Fish body condition and recruitment responses to antecedent flows in dryland rivers are species and river specific
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Dryland rivers in arid and semi-arid regions drain approximately one-third of the Earth's land area, yet basic aspects of their ecology are poorly documented and many are threatened by excessive water use leading to alterations of the flow regime. Management of dryland rivers imperilled by changes to the flow regime requires quantitative hydro-ecological relationships and models to support environmental flow restoration strategies and to define ecological response indicators for assessment of trends in ecological health. Fish living in dryland rivers experience highly variable levels of food resources associated with 'boom and bust' productivity patterns driven by highly irregular episodes of rainfall, runoff and floodplain inundation followed by busts associated with drying of remnant aquatic habitats. To cope with variable food resource levels, fish store energy as fat during productivity booms, enabling them to breed later or to survive through extended periods of limited food resources. This study tracked temporal patterns of body condition and recruitment success of the four most abundant fish species in two Australian dryland river systems with contrasting patterns of flow variability, Cooper Creek and the Moonie River. We found consistent responses to flow magnitude and timing for body condition and/or recruitment success in Cooper Creek but fewer responses in the Moonie River. Results suggest that the fish metrics and relationships to flow established for Cooper Creek may apply in similar dryland rivers exhibiting clear boom and bust patterns, whereas the Moonie River results could be applicable to rivers with less variable flow patterns and fewer spells of zero flows. Our study demonstrates that simple, non-destructive methods based on fish length and weight provide useful biological indicators of response to flow variability provided that care is taken with species selection and that hydro-ecological relationships are calibrated for each contrasting type of hydrologic regime.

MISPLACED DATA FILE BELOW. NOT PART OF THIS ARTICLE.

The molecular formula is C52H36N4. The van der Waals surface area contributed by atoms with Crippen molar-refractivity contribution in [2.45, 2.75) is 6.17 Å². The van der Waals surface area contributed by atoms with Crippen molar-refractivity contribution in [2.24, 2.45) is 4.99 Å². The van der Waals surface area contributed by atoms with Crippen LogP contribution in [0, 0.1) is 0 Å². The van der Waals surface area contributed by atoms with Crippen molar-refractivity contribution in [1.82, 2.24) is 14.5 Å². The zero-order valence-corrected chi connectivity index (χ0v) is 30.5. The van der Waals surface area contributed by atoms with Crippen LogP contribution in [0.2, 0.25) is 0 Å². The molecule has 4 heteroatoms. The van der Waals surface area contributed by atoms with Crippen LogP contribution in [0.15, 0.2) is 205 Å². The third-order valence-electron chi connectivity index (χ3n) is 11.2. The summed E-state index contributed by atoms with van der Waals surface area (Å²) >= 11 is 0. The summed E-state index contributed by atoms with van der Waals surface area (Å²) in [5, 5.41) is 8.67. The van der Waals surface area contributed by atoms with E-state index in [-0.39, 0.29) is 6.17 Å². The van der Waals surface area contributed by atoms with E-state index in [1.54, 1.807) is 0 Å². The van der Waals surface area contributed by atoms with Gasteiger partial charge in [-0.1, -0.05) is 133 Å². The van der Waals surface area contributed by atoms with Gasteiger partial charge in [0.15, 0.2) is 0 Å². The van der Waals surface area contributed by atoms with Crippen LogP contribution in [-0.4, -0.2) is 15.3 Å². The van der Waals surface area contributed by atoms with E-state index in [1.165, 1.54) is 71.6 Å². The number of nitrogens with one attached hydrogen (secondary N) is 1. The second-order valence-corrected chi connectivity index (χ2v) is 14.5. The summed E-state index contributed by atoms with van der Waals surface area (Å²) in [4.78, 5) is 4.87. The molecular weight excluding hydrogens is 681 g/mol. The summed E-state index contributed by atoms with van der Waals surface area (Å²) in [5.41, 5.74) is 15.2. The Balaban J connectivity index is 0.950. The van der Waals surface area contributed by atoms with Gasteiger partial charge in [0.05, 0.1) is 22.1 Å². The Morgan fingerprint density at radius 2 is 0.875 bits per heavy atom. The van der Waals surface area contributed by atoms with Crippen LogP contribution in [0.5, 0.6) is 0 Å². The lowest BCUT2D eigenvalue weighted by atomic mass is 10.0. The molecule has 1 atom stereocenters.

River Research and Applications
© 2014 John Wiley & Sons, Ltd. This is the pre-peer reviewed version of the following article: Fish body condition and recruitment responses to antecedent flows in dryland rivers are species and river specific, River Research and Applications, Volume 30, Issue 10, 2014, pages 1257–1268,, which has been published in final form at dx.doi.org/10.1002/rra.2797.